Wednesday, June 3, 2009

Notes on the Blogaissance



A refreshing meme came my way from Greg F's corner of the web, Cinema Styles. The post is titled "Why Being a Cinephile Matters", and it discusses the importance of cinephilia and blogging in the context of the current movie scene. This was a refreshing thing to see first thing in the morning, as most discourse surrounding movie bloggers tends to involve disparaging of them. Mere "hobbyists" who are stealing thunder from the oh-so-mighty and essential canonized crew of "professionals". The evolution of blogging is a perfectly natural evolution of the mass-communication of the internet and traditional film criticism.

Though if there's one thing I despise it's the 'one or the other' mentality with respect to the print criticism/blogging dichotomy. Blogging, to me, is a natural extension of the art of criticism; and the two certainly need not be mutually exclusive. Look at people whom I would consider Teachers to us all on the way this exciting new technology should be harnessed; David Bordwell, Matt Zoller Seitz, Jim Emerson--- these critics/bloggers have shown us the way digital technology can be harnessed in order to approach a greater sense of objectivity in criticism. They've used frame-grabs and videos to, what I feel, is a revolutionary effect: to back up their critiques with actual evidence. No longer are you left scratching your head at what may seem like baseless observations--- it's right there, in the movie, and this allows for a more detailed illustration of the criticism itself. Film is a visual form. Criticism is a literary form. The two are only compatible to a certain extent.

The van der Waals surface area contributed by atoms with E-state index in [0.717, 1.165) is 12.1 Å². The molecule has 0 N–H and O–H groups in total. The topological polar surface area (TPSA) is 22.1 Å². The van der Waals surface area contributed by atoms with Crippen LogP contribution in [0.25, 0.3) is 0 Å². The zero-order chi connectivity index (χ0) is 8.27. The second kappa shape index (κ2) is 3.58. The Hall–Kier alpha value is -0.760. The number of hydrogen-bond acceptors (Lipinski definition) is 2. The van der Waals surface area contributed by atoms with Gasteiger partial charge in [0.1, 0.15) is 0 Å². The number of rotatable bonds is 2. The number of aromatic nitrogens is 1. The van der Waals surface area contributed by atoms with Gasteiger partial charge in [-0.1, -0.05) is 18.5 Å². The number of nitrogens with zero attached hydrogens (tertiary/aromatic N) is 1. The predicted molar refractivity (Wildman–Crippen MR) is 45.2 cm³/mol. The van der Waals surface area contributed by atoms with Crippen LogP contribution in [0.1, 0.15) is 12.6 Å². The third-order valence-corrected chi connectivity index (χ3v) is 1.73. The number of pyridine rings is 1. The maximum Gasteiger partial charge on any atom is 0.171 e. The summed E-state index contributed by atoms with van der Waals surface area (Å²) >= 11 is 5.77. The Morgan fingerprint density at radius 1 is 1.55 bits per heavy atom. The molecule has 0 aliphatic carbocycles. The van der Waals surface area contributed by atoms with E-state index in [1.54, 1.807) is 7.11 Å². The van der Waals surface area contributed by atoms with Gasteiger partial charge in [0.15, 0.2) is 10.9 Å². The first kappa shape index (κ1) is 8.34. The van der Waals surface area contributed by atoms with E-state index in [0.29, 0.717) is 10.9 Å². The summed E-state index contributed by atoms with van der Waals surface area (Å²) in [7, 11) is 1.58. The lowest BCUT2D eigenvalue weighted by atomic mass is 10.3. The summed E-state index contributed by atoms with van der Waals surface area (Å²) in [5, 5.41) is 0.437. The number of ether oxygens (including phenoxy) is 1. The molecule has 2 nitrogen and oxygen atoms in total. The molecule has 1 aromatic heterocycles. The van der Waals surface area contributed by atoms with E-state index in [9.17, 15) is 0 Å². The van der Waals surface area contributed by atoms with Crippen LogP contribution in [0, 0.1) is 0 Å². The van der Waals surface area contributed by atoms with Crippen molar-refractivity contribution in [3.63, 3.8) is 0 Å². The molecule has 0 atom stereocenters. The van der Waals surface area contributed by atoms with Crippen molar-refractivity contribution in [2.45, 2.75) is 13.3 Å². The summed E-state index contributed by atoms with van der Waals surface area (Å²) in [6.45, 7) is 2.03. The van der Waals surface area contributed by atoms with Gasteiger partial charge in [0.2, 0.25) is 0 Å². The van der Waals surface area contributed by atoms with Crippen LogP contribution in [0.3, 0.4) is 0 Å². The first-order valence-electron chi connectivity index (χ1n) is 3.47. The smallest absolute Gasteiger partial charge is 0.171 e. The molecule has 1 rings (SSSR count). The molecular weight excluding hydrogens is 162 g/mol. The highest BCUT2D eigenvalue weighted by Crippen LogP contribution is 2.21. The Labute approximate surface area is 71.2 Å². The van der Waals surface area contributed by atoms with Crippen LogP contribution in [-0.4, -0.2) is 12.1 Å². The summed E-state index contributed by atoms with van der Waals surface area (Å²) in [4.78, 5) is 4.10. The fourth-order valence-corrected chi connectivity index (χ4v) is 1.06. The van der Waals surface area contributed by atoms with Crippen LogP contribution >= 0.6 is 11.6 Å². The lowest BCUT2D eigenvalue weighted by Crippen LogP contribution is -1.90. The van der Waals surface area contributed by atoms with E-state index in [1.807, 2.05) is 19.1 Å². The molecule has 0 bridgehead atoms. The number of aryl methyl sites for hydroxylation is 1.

And this move towards a larger sense of objectivity is perhaps the most important thing about blogging to me. Blogging has torn down the notion of a 'consensus' surrounding films. With more voices out there, film criticism is not as black and white as it used to be. Which isn't to say that there isn't a uniformity to a certain extent--- but you're more likely to find dissenting or niche views on the internet than you are in the mainstream press. In an age where so many print critics pander to audiences and regurgitate ad copy, the blogsosphere is a place where anyone can put their voice out there and be heard. And the sheer volume of voices indicates that movies do indeed matter to a great many people. If a movie doesn't have discourse surrounding it, the film dies. Bloggers help keep the spirit of cinema alive.

There are a great many lessons to be learned from the blogosphere. Here are some of my most valued:

* Spielberg isn't exactly hated, but I still like him proportionally more than most.

* You're allowed to make a case for Hollywood and genre. You don't get voted off the island for making a case that Rio Bravo is as good a movie as The Seventh Seal.

* Ebert is a better blogger than critic.

* Comments don't necessarily need to have anything to do with the topic discussed in the post. There is no such thing as a non-sequitir.

* Speaking of non-sequitirs: waffles.

* That Jonathan Lapper dude is really named Greg.

* It's pretty commonly accepted that Verhoeven is totally boss.

* Opinions come in many shapes and sizes.

* The Siren is a class-act through and through.

* Sometimes, one of the net's most eloquent bloggers will inexplicably join your blog when you don't have a single reader.

* Maybe Lars von Trier isn't so bad after all.

* People actually like Marnie.

* Saying you like Mission to Mars will still get you into trouble.

* In fact, you still kinda get weird looks for liking De Palma.

* No, actually, there's no performer too obscure.

* Girls blog about movies, too.

* They will never, ever let me play "Name that Movie".

* Bill R. will fucking kill your ass.

* Just be yourself, engage with others, and you will make friends. Thanks to all my blogger posse, you guys and gals are what make it fun.

*There's so many movies in this world worth seeing. It's a banquet that can never, ever be depleted. And every time you think you're a littler closer to having it all figured out, the well grows even deeper. It's truly humbling.

And there's my 20. I even managed to avoid being sappy right up until the very end there.

Th-th-th-th-th-th-th-that's all folks.

27 comments:

Ed Howard said...

Great post! A few random thoughts.

Rio Bravo is a BETTER movie than The Seventh Seal. So there.